Hours before the “Justice with Judge Jeanine” show aired Saturday night, Trump tweeted: Watch @JudgeJeanine on @FoxNews tonight at 9:00 P.M.”

It was the first time Trump promoted the show since he was interviewed on it last August.

The Hollywood Reporter said Fox News claimed it didn’t speak with Trump about the subject of the show.

Ryan said Thursday on “CBS This Morning” that Trump told him he had no idea Pirro was going to talk about him, thinking she was going to deliver a monologue about Russia.

“So, really, it was completely coincidental,” Ryan said.

In her monologue, Pirro charged Ryan had “failed to deliver the votes on his healthcare bill.”

“Paul Ryan needs to step down as speaker of the House,” Pirro said. “The reason? He failed to deliver the votes on his health-care bill. The one trumpeted to repeal and replace Obamacare. The one that he had seven years to work on. The one he hid under lock and key in the basement of Congress. The one that had to be pulled to prevent the embarrassment of not having enough votes to pass.”

She later said: “I want to be clear. This is not on President Trump. No one expected a businessman to completely understand the nuances, the complicated ins and outs of Washington and its legislative process.”

Trump transition team member Anthony Scaramucci told CNN that Trump had no idea Pirro would demand Ryan resign.

“It’s a coincidence,” he said. “Jeanine said last night on her show they didn’t talk about that, and she’s a very honest person. I think it’s a coincidence.”

White House Chief of Staff Reince Priebus addressed Trump’s promotion of Pirro’s show with Chris Wallace on “Fox News Sunday.”

“Well, first of all, I will go on record, we do love Judge Jeanine, and so does the president. I think it was more coincidental, Chris,” he said.

When further pressed by Wallace, Priebus said, “I did not talk to the president about the tweet. I’m just telling the truth. There is no preplanning here. … [Trump] loves Judge Jeanine and he wanted to [do] Judge Jeanine a favor.”

Asked if the president wants Ryan to resign, he replied: “No, he doesn’t. And he’s talked to Paul Ryan yesterday for about an hour. He believes what he said in the Oval Office on Friday. He doesn’t blame Paul Ryan. In fact, he thought Paul Ryan worked really hard. He enjoys his relationship with Paul Ryan, thinks that Paul Ryan is a great speaker of the House.”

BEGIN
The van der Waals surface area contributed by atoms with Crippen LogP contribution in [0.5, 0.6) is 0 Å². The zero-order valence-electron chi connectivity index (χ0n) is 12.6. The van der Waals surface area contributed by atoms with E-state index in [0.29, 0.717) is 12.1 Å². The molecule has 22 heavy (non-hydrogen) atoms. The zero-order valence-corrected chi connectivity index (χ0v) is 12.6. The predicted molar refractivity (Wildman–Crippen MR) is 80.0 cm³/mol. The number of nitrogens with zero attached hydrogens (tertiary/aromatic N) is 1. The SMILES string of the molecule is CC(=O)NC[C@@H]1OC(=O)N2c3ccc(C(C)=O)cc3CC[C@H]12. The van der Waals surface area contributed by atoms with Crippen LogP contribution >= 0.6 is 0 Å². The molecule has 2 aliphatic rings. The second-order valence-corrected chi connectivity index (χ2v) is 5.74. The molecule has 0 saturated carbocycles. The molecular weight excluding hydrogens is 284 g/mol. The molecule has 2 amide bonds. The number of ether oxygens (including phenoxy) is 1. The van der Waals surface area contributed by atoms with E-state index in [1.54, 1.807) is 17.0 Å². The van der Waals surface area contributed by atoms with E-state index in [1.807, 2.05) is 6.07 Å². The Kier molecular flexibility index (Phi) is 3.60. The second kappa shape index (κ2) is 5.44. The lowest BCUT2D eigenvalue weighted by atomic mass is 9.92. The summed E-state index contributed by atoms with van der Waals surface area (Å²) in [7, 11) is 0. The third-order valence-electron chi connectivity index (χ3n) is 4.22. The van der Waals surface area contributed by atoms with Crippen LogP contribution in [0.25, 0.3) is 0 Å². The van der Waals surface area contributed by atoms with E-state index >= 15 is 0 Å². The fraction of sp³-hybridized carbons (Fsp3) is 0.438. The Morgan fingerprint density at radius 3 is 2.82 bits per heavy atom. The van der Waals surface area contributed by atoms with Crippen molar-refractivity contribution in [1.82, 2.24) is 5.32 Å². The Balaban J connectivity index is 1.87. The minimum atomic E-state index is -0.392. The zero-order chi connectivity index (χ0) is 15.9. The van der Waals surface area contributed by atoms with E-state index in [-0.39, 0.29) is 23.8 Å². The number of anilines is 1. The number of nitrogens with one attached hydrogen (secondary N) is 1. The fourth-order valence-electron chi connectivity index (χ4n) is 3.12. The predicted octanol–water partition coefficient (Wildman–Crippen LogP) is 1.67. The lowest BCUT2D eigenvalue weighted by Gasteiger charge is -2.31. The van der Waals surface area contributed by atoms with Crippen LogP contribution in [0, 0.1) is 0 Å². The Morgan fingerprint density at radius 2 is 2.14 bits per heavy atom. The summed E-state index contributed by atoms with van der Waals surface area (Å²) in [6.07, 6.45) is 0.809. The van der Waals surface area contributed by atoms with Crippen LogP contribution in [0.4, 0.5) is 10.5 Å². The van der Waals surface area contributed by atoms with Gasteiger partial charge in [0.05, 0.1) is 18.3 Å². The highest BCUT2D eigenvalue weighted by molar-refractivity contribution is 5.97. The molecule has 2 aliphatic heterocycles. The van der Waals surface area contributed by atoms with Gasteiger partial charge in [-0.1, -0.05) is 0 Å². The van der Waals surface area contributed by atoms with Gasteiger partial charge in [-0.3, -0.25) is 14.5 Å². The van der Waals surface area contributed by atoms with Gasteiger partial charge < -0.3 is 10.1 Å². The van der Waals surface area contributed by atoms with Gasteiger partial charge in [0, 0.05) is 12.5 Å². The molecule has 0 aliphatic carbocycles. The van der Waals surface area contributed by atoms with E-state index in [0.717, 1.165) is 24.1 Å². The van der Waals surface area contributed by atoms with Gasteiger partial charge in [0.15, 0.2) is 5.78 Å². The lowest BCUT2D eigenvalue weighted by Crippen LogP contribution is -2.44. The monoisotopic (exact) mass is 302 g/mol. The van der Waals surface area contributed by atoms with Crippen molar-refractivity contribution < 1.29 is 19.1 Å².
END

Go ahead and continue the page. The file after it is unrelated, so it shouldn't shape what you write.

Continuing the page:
The Washington Times reported Sunday that as speculation about Ryan’s status grew, a number of GOP lawmakers quickly issued statements of support.

“Speaker Ryan found himself in a tough position today, but I still believe there isn’t anyone else out there who could do a better job messaging our conference’s diverse views,” said Rep. Markwayne Mullin, R-Okla.

Rep. Jeb Hensarling, R-Texas, who has considered running for the speakership himself, also backed Ryan.

“Our conference is blessed to be led by a great conservative like Paul Ryan,” Hensarling said. “He’s a man of impeccable integrity who has an unyielding passion for the cause of freedom. He showed phenomenal leadership and negotiated in good faith throughout this process.”

‘Damaged beyond repair

MarketWatch columnist Darrell Delamaide wrote Tuesday that the fact that Ryan did not step down after the health-care bill failure “is not the first sign we’ve had that our particular democracy is profoundly deficient in accountability.”

He said Ryan is “now damaged beyond repair as leader of the House.”

“As the principal author, chief promoter and top House official behind the disastrous American Health Care Act, he has zero credibility with his own party, with the administration, and — for what it’s worth — with the public,” Delamaide wrote.

Slate’s Jordan Weissmann wrote that after the press conference Friday announcing withdrawal of the bill, Ryan “looked and sounded like a hangdog high school football coach spilling out a few defeated platitudes after watching his team get ground into the turf.”

He said the bill’s “demise is an indictment of Paul Ryan that should shatter what’s left of his myth as competent policy thinker or political leader.”